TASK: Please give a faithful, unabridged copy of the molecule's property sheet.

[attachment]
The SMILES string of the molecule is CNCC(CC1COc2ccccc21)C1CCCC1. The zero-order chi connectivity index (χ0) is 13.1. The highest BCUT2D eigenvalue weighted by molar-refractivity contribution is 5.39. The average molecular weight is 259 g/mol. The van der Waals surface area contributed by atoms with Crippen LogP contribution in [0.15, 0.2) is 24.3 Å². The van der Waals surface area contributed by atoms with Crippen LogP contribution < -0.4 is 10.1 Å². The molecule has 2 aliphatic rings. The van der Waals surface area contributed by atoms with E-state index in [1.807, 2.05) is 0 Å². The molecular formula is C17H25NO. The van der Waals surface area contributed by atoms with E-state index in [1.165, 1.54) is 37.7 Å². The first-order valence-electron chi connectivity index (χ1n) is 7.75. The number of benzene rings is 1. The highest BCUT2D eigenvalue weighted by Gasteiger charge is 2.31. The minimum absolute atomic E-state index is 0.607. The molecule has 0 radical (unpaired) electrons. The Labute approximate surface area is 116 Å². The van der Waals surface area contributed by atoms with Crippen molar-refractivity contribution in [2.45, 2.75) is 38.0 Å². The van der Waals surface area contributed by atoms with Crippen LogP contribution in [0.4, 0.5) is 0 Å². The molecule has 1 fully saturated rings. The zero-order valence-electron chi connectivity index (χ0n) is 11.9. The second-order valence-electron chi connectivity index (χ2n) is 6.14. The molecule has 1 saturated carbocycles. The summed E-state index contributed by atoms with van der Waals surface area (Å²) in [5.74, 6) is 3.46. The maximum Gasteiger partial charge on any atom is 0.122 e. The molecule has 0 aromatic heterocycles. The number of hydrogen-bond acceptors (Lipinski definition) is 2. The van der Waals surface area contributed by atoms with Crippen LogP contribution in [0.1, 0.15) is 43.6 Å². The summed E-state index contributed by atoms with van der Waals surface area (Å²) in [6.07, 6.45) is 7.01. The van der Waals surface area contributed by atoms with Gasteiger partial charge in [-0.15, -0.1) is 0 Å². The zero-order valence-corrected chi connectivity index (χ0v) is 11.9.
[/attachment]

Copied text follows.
The SMILES string of the molecule is CNCC(CC1COc2ccccc21)C1CCCC1. The zero-order chi connectivity index (χ0) is 13.1. The highest BCUT2D eigenvalue weighted by molar-refractivity contribution is 5.39. The average molecular weight is 259 g/mol. The van der Waals surface area contributed by atoms with Crippen LogP contribution in [0.15, 0.2) is 24.3 Å². The van der Waals surface area contributed by atoms with Crippen LogP contribution < -0.4 is 10.1 Å². The molecule has 2 aliphatic rings. The van der Waals surface area contributed by atoms with E-state index in [1.807, 2.05) is 0 Å². The molecular formula is C17H25NO. The van der Waals surface area contributed by atoms with E-state index in [1.165, 1.54) is 37.7 Å². The first-order valence-electron chi connectivity index (χ1n) is 7.75. The number of benzene rings is 1. The highest BCUT2D eigenvalue weighted by Gasteiger charge is 2.31. The minimum absolute atomic E-state index is 0.607. The molecule has 0 radical (unpaired) electrons. The Labute approximate surface area is 116 Å². The van der Waals surface area contributed by atoms with Crippen molar-refractivity contribution in [2.45, 2.75) is 38.0 Å². The van der Waals surface area contributed by atoms with Crippen LogP contribution in [0.4, 0.5) is 0 Å². The molecule has 1 fully saturated rings. The zero-order valence-electron chi connectivity index (χ0n) is 11.9. The second-order valence-electron chi connectivity index (χ2n) is 6.14. The molecule has 1 saturated carbocycles. The summed E-state index contributed by atoms with van der Waals surface area (Å²) in [5.74, 6) is 3.46. The maximum Gasteiger partial charge on any atom is 0.122 e. The molecule has 0 aromatic heterocycles. The number of hydrogen-bond acceptors (Lipinski definition) is 2. The van der Waals surface area contributed by atoms with Crippen LogP contribution in [0.1, 0.15) is 43.6 Å². The summed E-state index contributed by atoms with van der Waals surface area (Å²) in [6.07, 6.45) is 7.01. The van der Waals surface area contributed by atoms with Gasteiger partial charge in [-0.15, -0.1) is 0 Å². The zero-order valence-corrected chi connectivity index (χ0v) is 11.9.